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Comment The most important part of this system... (Score 1) 99

The most important part of this system is the issue tracking feedback, as it provides positive reinforcement to the reporting party, and it provides incentive to not just blow off the report to the city.

Systems such as this, but without the feedback loop, exist in many cities; without the feedback loop, there's no way to detect the difference between an ignored report and one which is scheduled for a fix (including a "cable TV guy" style estimate as to when).

Comment Then they are using the wrong technology. (Score 1) 99

Then they are using the wrong technology.

They should have cold temperature relief valves, and use PEX piping, so that it can freeze without damage. The building itself should be equipped with an excessive flow shut-off valve, such as the Dorot 100FE (which is an entirely mechanical design, mediated by water pressure differential over time).

Then they could leave the water on, and not have a problem.

BTW: if they had excessive flow shut-off valves throughout the system, the broken water lines would never have risen to the level of a problem in the first place; the first they would have heard about it would have been complaints of not water.

The reason that a fire hydrant doesn't freeze is that there's no water in it; it's called an "anti-siphon valve" and it's located below the frost line. When water is shut off, the valve drains the water out of the plug; the same thing should be employed in structures so that when the excessive flow cut-off triggers, the water drains out of the system, and it's protected against freezing.

You could literally abandon a properly equipped building for yeas, it'd get close to the freeze point, and the entire plumbing system would protect itself.

Such systems are common in areas where a power failure could result in a loss of heating; I've seen them used in Utah, Montana, Wyoming, Colorado, Minnesota, and Wisconsin (among others) for apartment complexes and horse stables. You'd think that Detroit, having so many mechanical engineers at one point, would have adopted this into their building code already.

Comment Re: Your laws ignore my rights (Score 2) 250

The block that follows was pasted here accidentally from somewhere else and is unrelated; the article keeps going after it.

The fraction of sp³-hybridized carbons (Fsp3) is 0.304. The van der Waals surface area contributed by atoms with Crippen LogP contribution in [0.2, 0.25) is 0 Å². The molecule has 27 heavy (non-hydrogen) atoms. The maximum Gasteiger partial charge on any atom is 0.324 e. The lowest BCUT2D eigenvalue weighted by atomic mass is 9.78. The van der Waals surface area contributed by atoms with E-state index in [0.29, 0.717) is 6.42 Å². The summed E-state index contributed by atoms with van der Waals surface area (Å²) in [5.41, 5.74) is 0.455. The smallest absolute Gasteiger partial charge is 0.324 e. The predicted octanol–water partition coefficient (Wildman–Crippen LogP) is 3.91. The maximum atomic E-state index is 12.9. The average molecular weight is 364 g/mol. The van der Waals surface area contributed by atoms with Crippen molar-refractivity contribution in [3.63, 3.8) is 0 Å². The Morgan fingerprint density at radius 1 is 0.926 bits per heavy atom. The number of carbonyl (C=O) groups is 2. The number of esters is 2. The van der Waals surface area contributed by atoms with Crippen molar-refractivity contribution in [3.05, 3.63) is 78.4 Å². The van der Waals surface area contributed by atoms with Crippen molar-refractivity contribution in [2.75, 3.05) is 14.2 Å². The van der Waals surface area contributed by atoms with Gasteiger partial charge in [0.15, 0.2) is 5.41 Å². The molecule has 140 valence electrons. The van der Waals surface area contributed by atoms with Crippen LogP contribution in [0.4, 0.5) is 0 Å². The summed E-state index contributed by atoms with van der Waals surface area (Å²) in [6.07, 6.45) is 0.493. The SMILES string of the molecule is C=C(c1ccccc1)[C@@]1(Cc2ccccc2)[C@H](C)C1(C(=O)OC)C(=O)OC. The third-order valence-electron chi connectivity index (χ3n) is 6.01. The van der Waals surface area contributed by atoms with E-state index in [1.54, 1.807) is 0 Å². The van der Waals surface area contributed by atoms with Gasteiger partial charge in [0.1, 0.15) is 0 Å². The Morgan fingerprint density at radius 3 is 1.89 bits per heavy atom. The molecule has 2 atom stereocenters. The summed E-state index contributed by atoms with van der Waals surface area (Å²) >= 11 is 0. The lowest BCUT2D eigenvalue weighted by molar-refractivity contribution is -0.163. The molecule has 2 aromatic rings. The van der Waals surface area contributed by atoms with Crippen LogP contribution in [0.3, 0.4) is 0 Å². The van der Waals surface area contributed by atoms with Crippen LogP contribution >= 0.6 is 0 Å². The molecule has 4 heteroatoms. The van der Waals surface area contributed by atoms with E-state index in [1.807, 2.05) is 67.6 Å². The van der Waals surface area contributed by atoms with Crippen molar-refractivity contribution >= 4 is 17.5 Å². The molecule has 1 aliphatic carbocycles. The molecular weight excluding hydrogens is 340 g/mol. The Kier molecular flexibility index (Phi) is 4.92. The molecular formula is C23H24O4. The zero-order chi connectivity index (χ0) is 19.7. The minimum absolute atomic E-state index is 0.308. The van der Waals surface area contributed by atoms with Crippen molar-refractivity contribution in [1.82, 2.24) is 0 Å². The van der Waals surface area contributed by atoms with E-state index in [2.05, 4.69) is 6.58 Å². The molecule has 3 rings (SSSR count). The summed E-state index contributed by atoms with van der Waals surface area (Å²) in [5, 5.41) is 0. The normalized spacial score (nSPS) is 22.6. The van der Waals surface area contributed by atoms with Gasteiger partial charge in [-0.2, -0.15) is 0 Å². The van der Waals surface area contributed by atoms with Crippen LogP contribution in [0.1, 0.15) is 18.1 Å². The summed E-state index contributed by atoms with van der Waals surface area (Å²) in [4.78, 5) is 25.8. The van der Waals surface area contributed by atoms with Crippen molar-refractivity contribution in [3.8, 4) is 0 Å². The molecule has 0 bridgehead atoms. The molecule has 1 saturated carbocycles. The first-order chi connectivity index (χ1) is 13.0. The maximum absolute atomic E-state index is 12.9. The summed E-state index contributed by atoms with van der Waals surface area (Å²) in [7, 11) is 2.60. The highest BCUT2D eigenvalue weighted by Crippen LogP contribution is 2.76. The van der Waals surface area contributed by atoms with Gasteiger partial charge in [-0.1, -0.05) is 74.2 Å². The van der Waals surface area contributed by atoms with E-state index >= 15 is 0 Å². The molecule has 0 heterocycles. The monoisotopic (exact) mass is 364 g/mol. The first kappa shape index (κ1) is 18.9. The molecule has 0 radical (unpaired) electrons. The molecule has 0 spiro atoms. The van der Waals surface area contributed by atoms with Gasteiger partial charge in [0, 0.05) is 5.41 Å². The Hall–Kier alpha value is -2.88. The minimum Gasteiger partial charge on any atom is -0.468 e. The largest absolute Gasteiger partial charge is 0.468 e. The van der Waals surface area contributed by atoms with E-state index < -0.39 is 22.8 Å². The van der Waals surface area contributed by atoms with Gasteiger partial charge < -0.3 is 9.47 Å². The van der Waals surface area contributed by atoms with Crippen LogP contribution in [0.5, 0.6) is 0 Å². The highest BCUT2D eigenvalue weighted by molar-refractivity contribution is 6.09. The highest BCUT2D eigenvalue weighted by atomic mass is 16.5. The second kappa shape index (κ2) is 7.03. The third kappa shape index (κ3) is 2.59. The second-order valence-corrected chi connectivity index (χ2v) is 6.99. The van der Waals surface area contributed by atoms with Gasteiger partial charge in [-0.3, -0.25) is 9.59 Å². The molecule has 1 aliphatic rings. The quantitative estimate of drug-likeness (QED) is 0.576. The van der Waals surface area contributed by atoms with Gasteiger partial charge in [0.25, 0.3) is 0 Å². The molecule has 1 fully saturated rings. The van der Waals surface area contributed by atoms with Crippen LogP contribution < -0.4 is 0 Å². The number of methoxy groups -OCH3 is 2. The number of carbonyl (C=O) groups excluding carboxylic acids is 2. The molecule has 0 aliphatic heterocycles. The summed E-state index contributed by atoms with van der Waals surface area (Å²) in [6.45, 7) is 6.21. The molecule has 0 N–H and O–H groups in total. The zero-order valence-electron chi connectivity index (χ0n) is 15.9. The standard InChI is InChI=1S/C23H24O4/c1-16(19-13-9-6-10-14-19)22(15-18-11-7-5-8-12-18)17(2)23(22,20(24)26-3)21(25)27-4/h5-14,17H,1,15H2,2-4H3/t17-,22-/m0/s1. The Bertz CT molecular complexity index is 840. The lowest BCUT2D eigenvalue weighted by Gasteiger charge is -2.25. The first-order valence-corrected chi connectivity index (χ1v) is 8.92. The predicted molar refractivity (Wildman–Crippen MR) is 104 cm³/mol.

Considering that they were the 0.1% of their day, they'll probably be all right with it. If you look at the history, you'll notice that their main beef was with taxes. And taxes are usually only something people who have lots will be riled up over enough to start a revolution. Poor people start revolutions over things like food.

Comment Re:Who are these people? (Score 2) 250

socialist wealth redistribution

Often they just say 'wealth redistribution', which is the phrase that annoys me more than any other in political discussions. The people who say it are always implicitly in favour of wealth redistribution in one direction and often opposed to things that slow it, not just things that might reverse it. If I have $1m, and I invest it at a return 1% above the rate of inflation (not so hard when you have $1m), then I make $10K/year just from having money. If I have $10m and I make the same investments, then I'm making $100K/year, which is more than most people who work for a living, again just from starting with capital.

The average net worth of US senators in 2011 (I couldn't find newer figures) was $14m, for senators it was $7m (before anyone jumps in with partisan claims, the average for Republicans was higher in the Senate, but lower in the House). These people are earning more from their investments than most of their constituents. They're all - on both sides of the aisle - very much in favour of wealth redistribution, as long as that wealth keeps flowing to them.

Comment Re: Um. (Score 1) 99

There is some truth to that. Republicans hate children. Just look at what they want to do to WIC.